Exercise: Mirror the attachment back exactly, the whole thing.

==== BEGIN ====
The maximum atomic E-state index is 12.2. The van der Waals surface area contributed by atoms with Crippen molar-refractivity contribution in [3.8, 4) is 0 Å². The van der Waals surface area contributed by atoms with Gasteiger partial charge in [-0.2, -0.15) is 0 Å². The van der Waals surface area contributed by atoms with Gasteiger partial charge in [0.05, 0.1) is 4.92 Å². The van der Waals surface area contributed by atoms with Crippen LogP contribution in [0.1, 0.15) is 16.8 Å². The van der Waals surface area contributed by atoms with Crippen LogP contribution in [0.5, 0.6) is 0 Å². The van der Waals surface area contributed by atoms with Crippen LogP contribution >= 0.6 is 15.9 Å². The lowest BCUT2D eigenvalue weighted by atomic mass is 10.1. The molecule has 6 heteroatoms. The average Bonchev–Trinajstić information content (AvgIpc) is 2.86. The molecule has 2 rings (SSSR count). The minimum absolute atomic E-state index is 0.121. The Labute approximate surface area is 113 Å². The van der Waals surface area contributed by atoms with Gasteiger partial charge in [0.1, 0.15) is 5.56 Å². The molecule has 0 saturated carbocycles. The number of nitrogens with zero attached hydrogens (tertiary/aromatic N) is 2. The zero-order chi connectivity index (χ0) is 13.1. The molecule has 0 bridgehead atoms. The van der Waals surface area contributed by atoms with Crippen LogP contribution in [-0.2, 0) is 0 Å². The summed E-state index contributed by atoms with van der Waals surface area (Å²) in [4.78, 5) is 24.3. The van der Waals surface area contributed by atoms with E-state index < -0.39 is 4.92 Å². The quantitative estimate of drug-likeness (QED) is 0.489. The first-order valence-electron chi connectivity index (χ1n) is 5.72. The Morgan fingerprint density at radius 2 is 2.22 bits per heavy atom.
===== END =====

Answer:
The maximum atomic E-state index is 12.2. The van der Waals surface area contributed by atoms with Crippen molar-refractivity contribution in [3.8, 4) is 0 Å². The van der Waals surface area contributed by atoms with Gasteiger partial charge in [-0.2, -0.15) is 0 Å². The van der Waals surface area contributed by atoms with Gasteiger partial charge in [0.05, 0.1) is 4.92 Å². The van der Waals surface area contributed by atoms with Crippen LogP contribution in [0.1, 0.15) is 16.8 Å². The van der Waals surface area contributed by atoms with Crippen LogP contribution in [0.5, 0.6) is 0 Å². The van der Waals surface area contributed by atoms with Crippen LogP contribution >= 0.6 is 15.9 Å². The lowest BCUT2D eigenvalue weighted by atomic mass is 10.1. The molecule has 6 heteroatoms. The average Bonchev–Trinajstić information content (AvgIpc) is 2.86. The molecule has 2 rings (SSSR count). The minimum absolute atomic E-state index is 0.121. The Labute approximate surface area is 113 Å². The van der Waals surface area contributed by atoms with Gasteiger partial charge in [0.1, 0.15) is 5.56 Å². The molecule has 0 saturated carbocycles. The number of nitrogens with zero attached hydrogens (tertiary/aromatic N) is 2. The zero-order chi connectivity index (χ0) is 13.1. The molecule has 0 bridgehead atoms. The van der Waals surface area contributed by atoms with Crippen LogP contribution in [-0.2, 0) is 0 Å². The summed E-state index contributed by atoms with van der Waals surface area (Å²) in [4.78, 5) is 24.3. The van der Waals surface area contributed by atoms with E-state index < -0.39 is 4.92 Å². The quantitative estimate of drug-likeness (QED) is 0.489. The first-order valence-electron chi connectivity index (χ1n) is 5.72. The Morgan fingerprint density at radius 2 is 2.22 bits per heavy atom.